Experts Fault Proposed Food and Drugs Bill, Say It Will Hurt Consumers

Experts Fault Proposed Food and Drugs Bill, Say It Will Hurt Consumers

Dr. Louis Machogu, President, Pharmaceutical Society of Kenya

Experts and pharmacists have faulted sections of the proposed Kenya Food and Drugs Authority (KFDB) Bill, 2019 that states that the regulation of food and medicines be merged and controlled by a single body.

The Bill which was tabled by Dr. Robert Pukose, the MP for Endebess Constituency in Trans-Nzoia County is now being scrutinized by the Parliamentary Health Committee following its first reading in parliament.

However, it has received opposition from the Pharmaceuticals Society of Kenya, the Fresh Produce Consortium of Kenya, Association of Public Health Officers of Kenya, Kenya Health Professionals Society and Kenya Livestock Marketing Council, the Agricultural Information Network, the Kenya Veterinary Association, the Federation of Kenya Pharmaceutical Manufacturers and the United Nations Industrial Development Organisation.

The associations say if passed, it would be a danger and a risk to all Kenyans and urged for its rapid abandonment.

“The bill will repeal CAP 254, which is the Food, Drug, and Chemical Substances Act but does not offer any guideline on how or who will pick up the medical examination of food handlers and licensing of food premises and markets designed to reduce public health risks,” they said in a joint statement.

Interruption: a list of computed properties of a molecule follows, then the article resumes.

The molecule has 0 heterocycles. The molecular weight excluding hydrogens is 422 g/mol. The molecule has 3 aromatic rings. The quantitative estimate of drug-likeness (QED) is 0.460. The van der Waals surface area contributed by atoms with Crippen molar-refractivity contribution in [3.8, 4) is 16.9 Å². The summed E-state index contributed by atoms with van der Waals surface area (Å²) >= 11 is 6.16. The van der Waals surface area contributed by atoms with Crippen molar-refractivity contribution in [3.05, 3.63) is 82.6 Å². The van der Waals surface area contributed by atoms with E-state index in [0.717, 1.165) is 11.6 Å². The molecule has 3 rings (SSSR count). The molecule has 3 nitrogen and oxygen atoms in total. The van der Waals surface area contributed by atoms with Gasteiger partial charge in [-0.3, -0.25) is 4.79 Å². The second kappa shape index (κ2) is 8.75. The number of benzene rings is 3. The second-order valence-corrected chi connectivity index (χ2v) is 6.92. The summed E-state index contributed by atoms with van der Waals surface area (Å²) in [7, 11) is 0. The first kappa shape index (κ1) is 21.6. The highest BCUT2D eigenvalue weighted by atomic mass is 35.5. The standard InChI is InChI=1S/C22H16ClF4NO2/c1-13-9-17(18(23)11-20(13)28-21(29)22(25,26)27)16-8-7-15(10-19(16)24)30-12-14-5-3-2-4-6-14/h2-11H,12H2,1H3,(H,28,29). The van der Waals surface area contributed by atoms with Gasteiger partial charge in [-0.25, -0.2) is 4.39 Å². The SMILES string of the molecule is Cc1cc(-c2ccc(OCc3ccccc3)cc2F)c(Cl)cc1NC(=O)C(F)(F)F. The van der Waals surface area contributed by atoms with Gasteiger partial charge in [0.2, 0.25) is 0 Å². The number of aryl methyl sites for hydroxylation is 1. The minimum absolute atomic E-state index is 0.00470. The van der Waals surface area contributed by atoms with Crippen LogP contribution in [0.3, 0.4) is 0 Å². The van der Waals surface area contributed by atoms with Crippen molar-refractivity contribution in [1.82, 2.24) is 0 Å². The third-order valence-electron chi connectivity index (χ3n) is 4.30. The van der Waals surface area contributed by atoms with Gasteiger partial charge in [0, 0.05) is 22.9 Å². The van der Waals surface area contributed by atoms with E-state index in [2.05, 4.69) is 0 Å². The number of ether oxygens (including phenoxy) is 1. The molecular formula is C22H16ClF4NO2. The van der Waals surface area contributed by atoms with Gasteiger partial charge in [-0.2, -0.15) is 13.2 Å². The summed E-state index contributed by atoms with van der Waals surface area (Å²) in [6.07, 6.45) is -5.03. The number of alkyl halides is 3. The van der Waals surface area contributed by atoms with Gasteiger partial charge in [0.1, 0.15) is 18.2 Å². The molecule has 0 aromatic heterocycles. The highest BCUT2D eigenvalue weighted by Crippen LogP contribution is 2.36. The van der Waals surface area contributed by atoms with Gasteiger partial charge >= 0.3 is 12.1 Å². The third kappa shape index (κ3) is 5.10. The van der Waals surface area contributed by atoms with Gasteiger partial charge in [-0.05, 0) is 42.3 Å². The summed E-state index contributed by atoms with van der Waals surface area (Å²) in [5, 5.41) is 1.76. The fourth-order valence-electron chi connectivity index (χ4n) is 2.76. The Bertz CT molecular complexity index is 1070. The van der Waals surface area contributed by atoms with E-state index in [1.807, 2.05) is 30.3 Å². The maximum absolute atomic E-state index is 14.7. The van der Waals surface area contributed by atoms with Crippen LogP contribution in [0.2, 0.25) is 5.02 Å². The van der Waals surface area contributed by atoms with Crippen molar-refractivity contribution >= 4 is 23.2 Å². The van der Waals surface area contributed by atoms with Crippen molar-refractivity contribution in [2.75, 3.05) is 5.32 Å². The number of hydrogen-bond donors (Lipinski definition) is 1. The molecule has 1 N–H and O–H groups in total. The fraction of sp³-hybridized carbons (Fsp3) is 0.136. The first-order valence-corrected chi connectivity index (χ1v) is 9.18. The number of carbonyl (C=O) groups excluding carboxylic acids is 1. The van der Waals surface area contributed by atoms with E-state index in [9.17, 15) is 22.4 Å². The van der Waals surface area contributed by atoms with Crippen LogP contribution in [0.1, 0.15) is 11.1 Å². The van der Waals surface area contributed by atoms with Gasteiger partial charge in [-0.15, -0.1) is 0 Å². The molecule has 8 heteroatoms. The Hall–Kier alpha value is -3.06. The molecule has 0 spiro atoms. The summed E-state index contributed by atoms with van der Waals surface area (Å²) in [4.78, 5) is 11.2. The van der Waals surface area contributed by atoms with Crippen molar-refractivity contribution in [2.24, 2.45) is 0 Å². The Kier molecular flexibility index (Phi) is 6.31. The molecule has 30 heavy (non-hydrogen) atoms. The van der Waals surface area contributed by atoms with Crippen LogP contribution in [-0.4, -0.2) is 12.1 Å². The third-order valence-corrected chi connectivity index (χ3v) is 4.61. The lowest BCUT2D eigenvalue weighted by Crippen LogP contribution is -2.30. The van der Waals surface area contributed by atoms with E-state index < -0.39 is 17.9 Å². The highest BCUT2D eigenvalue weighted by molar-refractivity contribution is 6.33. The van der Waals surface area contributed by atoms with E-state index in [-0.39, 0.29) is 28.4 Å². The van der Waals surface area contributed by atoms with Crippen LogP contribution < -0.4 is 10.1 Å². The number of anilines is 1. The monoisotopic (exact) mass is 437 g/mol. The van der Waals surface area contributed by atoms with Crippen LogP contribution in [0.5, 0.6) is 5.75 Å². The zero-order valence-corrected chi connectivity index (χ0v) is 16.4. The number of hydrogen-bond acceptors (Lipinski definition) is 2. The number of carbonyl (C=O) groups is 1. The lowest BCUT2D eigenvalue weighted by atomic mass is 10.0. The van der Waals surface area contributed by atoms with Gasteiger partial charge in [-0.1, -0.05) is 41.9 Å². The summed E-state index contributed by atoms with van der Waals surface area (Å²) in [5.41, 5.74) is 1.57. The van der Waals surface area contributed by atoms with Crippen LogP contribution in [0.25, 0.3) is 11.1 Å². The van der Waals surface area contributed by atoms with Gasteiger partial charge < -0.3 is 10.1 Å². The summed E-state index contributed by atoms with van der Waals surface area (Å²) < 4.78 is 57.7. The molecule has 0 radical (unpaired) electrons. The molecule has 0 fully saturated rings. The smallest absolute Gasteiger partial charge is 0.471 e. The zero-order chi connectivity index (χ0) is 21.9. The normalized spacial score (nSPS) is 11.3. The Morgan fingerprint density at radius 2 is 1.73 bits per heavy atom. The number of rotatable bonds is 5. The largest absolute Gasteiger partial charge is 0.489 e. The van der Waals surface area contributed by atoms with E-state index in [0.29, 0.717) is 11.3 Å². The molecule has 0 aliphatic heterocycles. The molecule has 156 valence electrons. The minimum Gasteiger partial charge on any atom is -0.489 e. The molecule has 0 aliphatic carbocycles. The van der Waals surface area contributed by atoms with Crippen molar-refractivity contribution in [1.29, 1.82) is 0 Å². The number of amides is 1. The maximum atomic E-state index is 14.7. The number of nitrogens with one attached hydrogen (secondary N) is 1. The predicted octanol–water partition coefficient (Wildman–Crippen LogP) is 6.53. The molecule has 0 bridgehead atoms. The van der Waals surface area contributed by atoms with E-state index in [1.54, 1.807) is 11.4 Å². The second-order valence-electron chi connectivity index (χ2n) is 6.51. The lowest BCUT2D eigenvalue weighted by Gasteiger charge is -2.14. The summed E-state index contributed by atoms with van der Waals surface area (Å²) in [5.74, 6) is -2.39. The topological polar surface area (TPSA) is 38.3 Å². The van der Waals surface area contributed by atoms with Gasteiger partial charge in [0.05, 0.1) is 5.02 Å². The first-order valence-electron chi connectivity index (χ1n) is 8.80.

“It is essential that parliamentarians now consult widely as they examine this regulatory model that is being abandoned in the USA, South Africa, and in Tanzania, because of the harm it has caused to consumers,” said Dr. Louis Machogu, President of the Pharmaceutical Society of Kenya.

“But food safety requires experts who have mastered the risks posed by food hazards and understand the requirements necessary to manage them across the entire food chain,” said Andrew Edewa Food Safety Specialist at the United Nations Industrial Development Organisation (UNIDO).

“It is an extremely grave mistake to regulate food and medicines as if they have some common need or crossover and as if the regulation of each requires no knowledge.”

“We believe it is our duty to raise the alarm and ensure that the public and representatives in parliament are not hoodwinked into a collective, non-expert approval process that will surely cost Kenyan lives,” said Dr. Machogu.